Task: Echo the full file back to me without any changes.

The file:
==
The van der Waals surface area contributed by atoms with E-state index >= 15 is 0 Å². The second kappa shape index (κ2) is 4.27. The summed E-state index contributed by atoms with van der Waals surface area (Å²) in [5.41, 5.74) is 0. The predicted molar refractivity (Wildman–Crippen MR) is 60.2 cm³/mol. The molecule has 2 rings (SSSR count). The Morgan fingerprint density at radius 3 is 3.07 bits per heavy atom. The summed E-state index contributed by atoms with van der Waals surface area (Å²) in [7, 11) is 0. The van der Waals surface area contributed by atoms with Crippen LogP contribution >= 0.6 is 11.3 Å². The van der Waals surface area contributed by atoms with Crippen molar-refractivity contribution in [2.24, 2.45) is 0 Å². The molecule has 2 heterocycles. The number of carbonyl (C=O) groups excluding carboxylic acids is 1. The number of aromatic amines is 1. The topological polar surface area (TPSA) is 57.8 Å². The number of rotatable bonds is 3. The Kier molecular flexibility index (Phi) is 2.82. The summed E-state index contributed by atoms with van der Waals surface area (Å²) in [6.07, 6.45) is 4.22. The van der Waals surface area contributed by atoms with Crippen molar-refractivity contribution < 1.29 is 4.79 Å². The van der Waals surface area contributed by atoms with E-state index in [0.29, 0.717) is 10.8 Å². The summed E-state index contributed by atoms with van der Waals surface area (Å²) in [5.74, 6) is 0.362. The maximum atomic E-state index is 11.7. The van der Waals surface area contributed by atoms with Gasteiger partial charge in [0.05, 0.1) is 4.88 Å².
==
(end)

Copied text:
The van der Waals surface area contributed by atoms with E-state index >= 15 is 0 Å². The second kappa shape index (κ2) is 4.27. The summed E-state index contributed by atoms with van der Waals surface area (Å²) in [5.41, 5.74) is 0. The predicted molar refractivity (Wildman–Crippen MR) is 60.2 cm³/mol. The molecule has 2 rings (SSSR count). The Morgan fingerprint density at radius 3 is 3.07 bits per heavy atom. The summed E-state index contributed by atoms with van der Waals surface area (Å²) in [7, 11) is 0. The van der Waals surface area contributed by atoms with Crippen LogP contribution >= 0.6 is 11.3 Å². The van der Waals surface area contributed by atoms with Crippen molar-refractivity contribution in [2.24, 2.45) is 0 Å². The molecule has 2 heterocycles. The number of carbonyl (C=O) groups excluding carboxylic acids is 1. The number of aromatic amines is 1. The topological polar surface area (TPSA) is 57.8 Å². The number of rotatable bonds is 3. The Kier molecular flexibility index (Phi) is 2.82. The summed E-state index contributed by atoms with van der Waals surface area (Å²) in [6.07, 6.45) is 4.22. The van der Waals surface area contributed by atoms with Crippen molar-refractivity contribution < 1.29 is 4.79 Å². The van der Waals surface area contributed by atoms with E-state index in [0.29, 0.717) is 10.8 Å². The summed E-state index contributed by atoms with van der Waals surface area (Å²) in [5.74, 6) is 0.362. The maximum atomic E-state index is 11.7. The van der Waals surface area contributed by atoms with Gasteiger partial charge in [0.05, 0.1) is 4.88 Å².